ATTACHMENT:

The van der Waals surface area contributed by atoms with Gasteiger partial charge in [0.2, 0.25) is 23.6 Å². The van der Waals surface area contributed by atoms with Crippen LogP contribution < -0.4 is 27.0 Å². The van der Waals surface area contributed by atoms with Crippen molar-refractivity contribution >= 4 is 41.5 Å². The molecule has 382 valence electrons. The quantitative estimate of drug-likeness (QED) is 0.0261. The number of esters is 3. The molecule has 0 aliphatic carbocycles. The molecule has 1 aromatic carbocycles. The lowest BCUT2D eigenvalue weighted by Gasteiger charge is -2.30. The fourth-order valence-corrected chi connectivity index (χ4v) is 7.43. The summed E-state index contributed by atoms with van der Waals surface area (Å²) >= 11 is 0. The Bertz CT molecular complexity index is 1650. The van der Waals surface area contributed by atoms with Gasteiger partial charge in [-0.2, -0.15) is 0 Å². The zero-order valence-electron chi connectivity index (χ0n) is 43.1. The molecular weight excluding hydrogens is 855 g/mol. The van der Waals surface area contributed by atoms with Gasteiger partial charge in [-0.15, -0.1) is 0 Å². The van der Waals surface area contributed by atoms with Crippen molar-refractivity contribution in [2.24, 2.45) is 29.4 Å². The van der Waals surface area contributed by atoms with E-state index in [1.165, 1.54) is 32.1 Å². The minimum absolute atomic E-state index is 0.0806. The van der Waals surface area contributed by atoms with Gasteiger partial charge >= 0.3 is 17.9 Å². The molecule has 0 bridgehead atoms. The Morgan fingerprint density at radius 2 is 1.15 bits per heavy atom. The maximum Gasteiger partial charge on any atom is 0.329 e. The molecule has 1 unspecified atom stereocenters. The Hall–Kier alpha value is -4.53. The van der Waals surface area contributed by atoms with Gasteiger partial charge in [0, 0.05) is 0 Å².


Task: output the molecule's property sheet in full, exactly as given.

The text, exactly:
The van der Waals surface area contributed by atoms with Gasteiger partial charge in [0.2, 0.25) is 23.6 Å². The van der Waals surface area contributed by atoms with Crippen LogP contribution < -0.4 is 27.0 Å². The van der Waals surface area contributed by atoms with Crippen molar-refractivity contribution >= 4 is 41.5 Å². The molecule has 382 valence electrons. The quantitative estimate of drug-likeness (QED) is 0.0261. The number of esters is 3. The molecule has 0 aliphatic carbocycles. The molecule has 1 aromatic carbocycles. The lowest BCUT2D eigenvalue weighted by Gasteiger charge is -2.30. The fourth-order valence-corrected chi connectivity index (χ4v) is 7.43. The summed E-state index contributed by atoms with van der Waals surface area (Å²) >= 11 is 0. The Bertz CT molecular complexity index is 1650. The van der Waals surface area contributed by atoms with Gasteiger partial charge in [-0.2, -0.15) is 0 Å². The zero-order valence-electron chi connectivity index (χ0n) is 43.1. The molecular weight excluding hydrogens is 855 g/mol. The van der Waals surface area contributed by atoms with Gasteiger partial charge in [-0.15, -0.1) is 0 Å². The van der Waals surface area contributed by atoms with Crippen molar-refractivity contribution in [2.24, 2.45) is 29.4 Å². The van der Waals surface area contributed by atoms with E-state index in [1.165, 1.54) is 32.1 Å². The minimum absolute atomic E-state index is 0.0806. The van der Waals surface area contributed by atoms with Gasteiger partial charge >= 0.3 is 17.9 Å². The molecule has 0 bridgehead atoms. The Morgan fingerprint density at radius 2 is 1.15 bits per heavy atom. The maximum Gasteiger partial charge on any atom is 0.329 e. The molecule has 1 unspecified atom stereocenters. The Hall–Kier alpha value is -4.53. The van der Waals surface area contributed by atoms with Gasteiger partial charge in [0, 0.05) is 0 Å².